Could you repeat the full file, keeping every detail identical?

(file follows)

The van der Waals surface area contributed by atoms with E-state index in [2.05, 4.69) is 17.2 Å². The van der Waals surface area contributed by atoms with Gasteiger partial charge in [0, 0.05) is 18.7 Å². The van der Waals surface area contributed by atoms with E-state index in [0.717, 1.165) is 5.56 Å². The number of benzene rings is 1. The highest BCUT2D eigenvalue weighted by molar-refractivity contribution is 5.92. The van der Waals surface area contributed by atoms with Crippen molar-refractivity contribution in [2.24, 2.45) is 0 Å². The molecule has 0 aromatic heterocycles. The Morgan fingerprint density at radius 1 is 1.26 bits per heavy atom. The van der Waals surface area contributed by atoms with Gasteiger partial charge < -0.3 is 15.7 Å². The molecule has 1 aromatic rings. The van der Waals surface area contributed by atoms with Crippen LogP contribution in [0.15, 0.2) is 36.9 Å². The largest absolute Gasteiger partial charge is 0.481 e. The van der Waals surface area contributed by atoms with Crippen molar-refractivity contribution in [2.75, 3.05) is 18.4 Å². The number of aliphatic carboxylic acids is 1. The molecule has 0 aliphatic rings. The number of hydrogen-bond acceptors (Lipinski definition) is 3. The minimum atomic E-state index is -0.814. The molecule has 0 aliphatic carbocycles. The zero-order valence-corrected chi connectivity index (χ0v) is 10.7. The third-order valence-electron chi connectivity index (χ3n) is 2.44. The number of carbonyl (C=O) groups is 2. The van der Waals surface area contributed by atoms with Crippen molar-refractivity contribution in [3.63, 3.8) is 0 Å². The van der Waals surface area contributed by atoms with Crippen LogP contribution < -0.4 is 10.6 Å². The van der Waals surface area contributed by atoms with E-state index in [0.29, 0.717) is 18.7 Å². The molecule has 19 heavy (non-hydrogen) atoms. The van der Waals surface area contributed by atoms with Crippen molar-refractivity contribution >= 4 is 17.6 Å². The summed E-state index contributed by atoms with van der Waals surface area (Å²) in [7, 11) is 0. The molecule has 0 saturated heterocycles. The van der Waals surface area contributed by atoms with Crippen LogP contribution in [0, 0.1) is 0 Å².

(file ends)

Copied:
The van der Waals surface area contributed by atoms with E-state index in [2.05, 4.69) is 17.2 Å². The van der Waals surface area contributed by atoms with Gasteiger partial charge in [0, 0.05) is 18.7 Å². The van der Waals surface area contributed by atoms with E-state index in [0.717, 1.165) is 5.56 Å². The number of benzene rings is 1. The highest BCUT2D eigenvalue weighted by molar-refractivity contribution is 5.92. The van der Waals surface area contributed by atoms with Crippen molar-refractivity contribution in [2.24, 2.45) is 0 Å². The molecule has 0 aromatic heterocycles. The Morgan fingerprint density at radius 1 is 1.26 bits per heavy atom. The van der Waals surface area contributed by atoms with Gasteiger partial charge < -0.3 is 15.7 Å². The molecule has 1 aromatic rings. The van der Waals surface area contributed by atoms with Crippen LogP contribution in [0.15, 0.2) is 36.9 Å². The largest absolute Gasteiger partial charge is 0.481 e. The van der Waals surface area contributed by atoms with Crippen molar-refractivity contribution in [2.75, 3.05) is 18.4 Å². The number of aliphatic carboxylic acids is 1. The molecule has 0 aliphatic rings. The number of hydrogen-bond acceptors (Lipinski definition) is 3. The minimum atomic E-state index is -0.814. The molecule has 0 aliphatic carbocycles. The zero-order valence-corrected chi connectivity index (χ0v) is 10.7. The third-order valence-electron chi connectivity index (χ3n) is 2.44. The number of carbonyl (C=O) groups is 2. The van der Waals surface area contributed by atoms with Crippen molar-refractivity contribution in [3.63, 3.8) is 0 Å². The van der Waals surface area contributed by atoms with Crippen LogP contribution < -0.4 is 10.6 Å². The van der Waals surface area contributed by atoms with E-state index in [0.29, 0.717) is 18.7 Å². The molecule has 19 heavy (non-hydrogen) atoms. The van der Waals surface area contributed by atoms with Crippen molar-refractivity contribution >= 4 is 17.6 Å². The summed E-state index contributed by atoms with van der Waals surface area (Å²) in [7, 11) is 0. The molecule has 0 saturated heterocycles. The van der Waals surface area contributed by atoms with Crippen LogP contribution in [0, 0.1) is 0 Å².